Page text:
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Public Health Priorities

Learn more about public health priorities.
© Coventry University. CC BY-NC 4.0

In this step we’ll start to think about what can be done to address individual country health concerns and what this means for your practice both now and in the future.

The World Health Organization was established in 1948 as the health arm of the United Nations. With 194 member states, its work is to coordinate and direct health. It has seen enormous progress in work it has supported including the eradication of smallpox, working towards polio eradication, reduction in child and maternal mortality, an expanded program on immunisation, along with a reduction in the numbers of cases of tuberculosis and malaria.

The WHO is also involved reactively (in preparedness) with humanitarian aid crises including dealing with Ebola outbreaks. Increasingly now it is working on NCDs via a life course approach and has significant input into surveillance work, monitoring health, and assessing trends.

In 2000, each member state signed up to achieve eight Millennium Development Goals by 2015. These were ambitious targets to reduce extreme poverty, achieve universal primary education, promote gender equality, reduce child mortality, improve maternal health, combat HIV/AIDS and malaria, ensure environmental sustainability and develop a global partnership for health.

Many of these targets were not only met but exceeded and this has had a major impact on the improvements in health you saw when you reviewed the Global Burden of Disease data.
In 2015 the 17 Sustainable Development Goals (SDGs) were introduced, which were broader and more ambitious and, alongside health, also incorporated economic, social and environmental priorities. So the understanding of the social determinants of health that we looked at earlier in the module is now being seen in international policy development. You can see the detail of the Sustainable Development Goals in the image at the top of this page (you may wish to visit this clearer, accessible version of the graphic, available on the United Nations Development Program website) . So how much will these targets cost?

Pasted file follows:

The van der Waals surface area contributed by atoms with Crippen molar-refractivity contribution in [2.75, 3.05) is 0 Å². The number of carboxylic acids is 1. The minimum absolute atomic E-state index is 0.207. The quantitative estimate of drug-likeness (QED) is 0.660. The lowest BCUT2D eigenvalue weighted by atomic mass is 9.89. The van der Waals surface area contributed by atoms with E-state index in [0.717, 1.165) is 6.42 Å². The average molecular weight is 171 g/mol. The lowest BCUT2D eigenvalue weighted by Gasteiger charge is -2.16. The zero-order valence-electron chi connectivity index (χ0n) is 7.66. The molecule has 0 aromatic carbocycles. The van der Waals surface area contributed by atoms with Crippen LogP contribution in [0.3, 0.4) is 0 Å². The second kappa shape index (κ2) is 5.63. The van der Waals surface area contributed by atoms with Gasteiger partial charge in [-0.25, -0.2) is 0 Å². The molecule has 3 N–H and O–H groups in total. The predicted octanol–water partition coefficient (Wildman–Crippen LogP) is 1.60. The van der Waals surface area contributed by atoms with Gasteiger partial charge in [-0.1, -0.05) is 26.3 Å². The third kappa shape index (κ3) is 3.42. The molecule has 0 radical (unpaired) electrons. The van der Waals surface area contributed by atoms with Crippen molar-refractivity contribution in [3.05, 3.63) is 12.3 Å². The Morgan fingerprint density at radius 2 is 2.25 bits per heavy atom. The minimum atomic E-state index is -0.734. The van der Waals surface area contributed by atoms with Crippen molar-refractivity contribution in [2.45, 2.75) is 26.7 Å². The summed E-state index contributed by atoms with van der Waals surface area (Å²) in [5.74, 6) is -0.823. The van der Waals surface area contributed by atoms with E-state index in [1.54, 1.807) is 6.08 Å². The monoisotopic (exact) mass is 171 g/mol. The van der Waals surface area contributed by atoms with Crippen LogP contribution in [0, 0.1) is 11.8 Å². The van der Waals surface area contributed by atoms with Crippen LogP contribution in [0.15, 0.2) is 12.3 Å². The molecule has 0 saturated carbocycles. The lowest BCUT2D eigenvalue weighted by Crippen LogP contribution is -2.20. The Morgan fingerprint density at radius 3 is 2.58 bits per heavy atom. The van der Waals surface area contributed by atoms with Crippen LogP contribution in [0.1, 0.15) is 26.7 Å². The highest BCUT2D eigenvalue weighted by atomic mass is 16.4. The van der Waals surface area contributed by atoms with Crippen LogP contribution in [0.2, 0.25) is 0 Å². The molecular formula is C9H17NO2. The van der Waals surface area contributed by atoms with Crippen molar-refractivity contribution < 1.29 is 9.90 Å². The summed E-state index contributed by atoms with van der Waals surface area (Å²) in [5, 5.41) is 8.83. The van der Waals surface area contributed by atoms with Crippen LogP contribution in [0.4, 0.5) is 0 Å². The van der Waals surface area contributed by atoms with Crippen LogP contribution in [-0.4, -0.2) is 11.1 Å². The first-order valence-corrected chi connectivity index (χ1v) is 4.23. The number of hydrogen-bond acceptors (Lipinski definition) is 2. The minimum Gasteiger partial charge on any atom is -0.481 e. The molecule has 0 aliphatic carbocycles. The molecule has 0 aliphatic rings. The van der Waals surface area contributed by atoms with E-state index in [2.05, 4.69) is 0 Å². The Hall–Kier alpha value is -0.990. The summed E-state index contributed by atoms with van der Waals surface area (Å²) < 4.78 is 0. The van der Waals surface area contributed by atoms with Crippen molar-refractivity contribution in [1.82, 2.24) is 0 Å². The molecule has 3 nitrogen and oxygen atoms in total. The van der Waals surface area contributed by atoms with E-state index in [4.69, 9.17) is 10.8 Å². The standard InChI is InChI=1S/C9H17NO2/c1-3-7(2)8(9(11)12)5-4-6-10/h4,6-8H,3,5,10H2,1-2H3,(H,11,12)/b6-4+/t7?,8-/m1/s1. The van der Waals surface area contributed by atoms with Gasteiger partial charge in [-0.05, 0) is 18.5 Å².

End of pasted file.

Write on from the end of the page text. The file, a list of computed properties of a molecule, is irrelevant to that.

You may be interested in watching this WHO video to find out.

This is an additional video, hosted on YouTube.

We would also encourage you to visit www.ted.com, search for and watch “Michael Green, How we can make the world a better place by 2030”, which looks at how the Sustainable Development Goals could be achieved.
You may, however, be asking why we should bother with targets?
Targets are a useful way of helping countries to understand where they sit in the international league tables of health. It can help to shine a light on areas of under-performance and give an incentive to change.
In setting public health priorities, it is important to understand the population health needs by undertaking routine and robust data collection and to ensure that any actions are evidence-based.

Your task

Look at the government website for your own country. Find the health element and establish answers to these questions:
  • Are there any health priorities for your country?
  • If so, what are they?
  • Are you able to identify whether they are linked to the Sustainable Development Goals?

 

© Coventry University. CC BY-NC 4.0
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